April 23, 2008

Books of Note: Torture Team


GUARDIAN, UK The US's most senior general was "hoodwinked" by top Bush administration officials determined to push through aggressive interrogation techniques for terror suspects held at Guantánamo Bay, the Guardian can reveal. The development led to the US military abandoning its age-old ban on the cruel and inhumane treatment of prisoners.

General Richard Myers, the chairman of the US joint chiefs of staff from 2001 to 2005, wrongly believed that inmates at Guantanamo and other prisons were protected by the Geneva conventions and from abuse tantamount to torture. The way he was duped by senior officials in Washington - who believed the Geneva conventions and other traditional safeguards were out of date - is disclosed in a devastating account of their role. . . In his new book, Torture Team, Philippe Sands QC, a professor of law at University College London, reveals:

- Senior figures in the Bush administration pushed through previously outlawed measures with the help of unqualified and inexperienced military officials at Guantanamo.

-Myers believes he was a victim of "intrigue" by top lawyers at the department of justice, the office of the vice president, Dick Cheney, and Donald Rumsfeld's defence department.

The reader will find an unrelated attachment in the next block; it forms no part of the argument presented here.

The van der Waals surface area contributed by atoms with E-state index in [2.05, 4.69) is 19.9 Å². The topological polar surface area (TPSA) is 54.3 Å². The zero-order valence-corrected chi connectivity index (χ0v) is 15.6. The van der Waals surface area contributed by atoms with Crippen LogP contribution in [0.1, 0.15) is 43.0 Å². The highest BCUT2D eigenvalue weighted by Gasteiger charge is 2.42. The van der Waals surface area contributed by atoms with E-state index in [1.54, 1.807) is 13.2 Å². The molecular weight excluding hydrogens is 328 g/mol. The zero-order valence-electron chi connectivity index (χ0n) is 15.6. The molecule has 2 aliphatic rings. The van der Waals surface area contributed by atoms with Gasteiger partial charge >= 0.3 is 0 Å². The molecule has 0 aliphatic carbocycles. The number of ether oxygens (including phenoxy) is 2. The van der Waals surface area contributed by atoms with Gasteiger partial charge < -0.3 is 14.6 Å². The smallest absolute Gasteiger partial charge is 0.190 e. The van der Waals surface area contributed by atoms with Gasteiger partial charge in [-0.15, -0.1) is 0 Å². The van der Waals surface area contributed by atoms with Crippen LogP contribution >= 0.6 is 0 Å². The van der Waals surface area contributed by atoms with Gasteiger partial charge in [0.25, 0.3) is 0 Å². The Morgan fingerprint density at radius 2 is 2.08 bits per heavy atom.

- Myers wrongly believed interrogation techniques had been taken from the army's field manual.

The lawyers who pushed through the interrogation techniques - all of them political appointees - were Alberto Gonzales, David Addingon and William Haynes.

Others involved were Doug Feith, Rumsfeld's undersecretary for policy, and Jay Bybee and John Yoo, two assistant attorney generals. . .

"As we worked through the list of techniques, Myers became increasingly hesitant and troubled,"
Sands writes.
"Haynes and Rumsfeld had been able to run rings around him." Myers and his closest advisers were cut out of the decision-making process, so he was not given suffficient opportunity to object to measures he now says he strongly disapproved of. . .
Sands comments: "[Myers] really had taken his eye off the ball ... he didn't ask too many questions, or inquire too deeply, and kept his distance from the decision-making process."
At April 20, 2008 7:09 AM, Anonymous m said...

The way the military is structured it is possible for the torturing administration to have kept this from Myers, but the excuse that Myers presents, "that he knew but didn't know" is nonsense.

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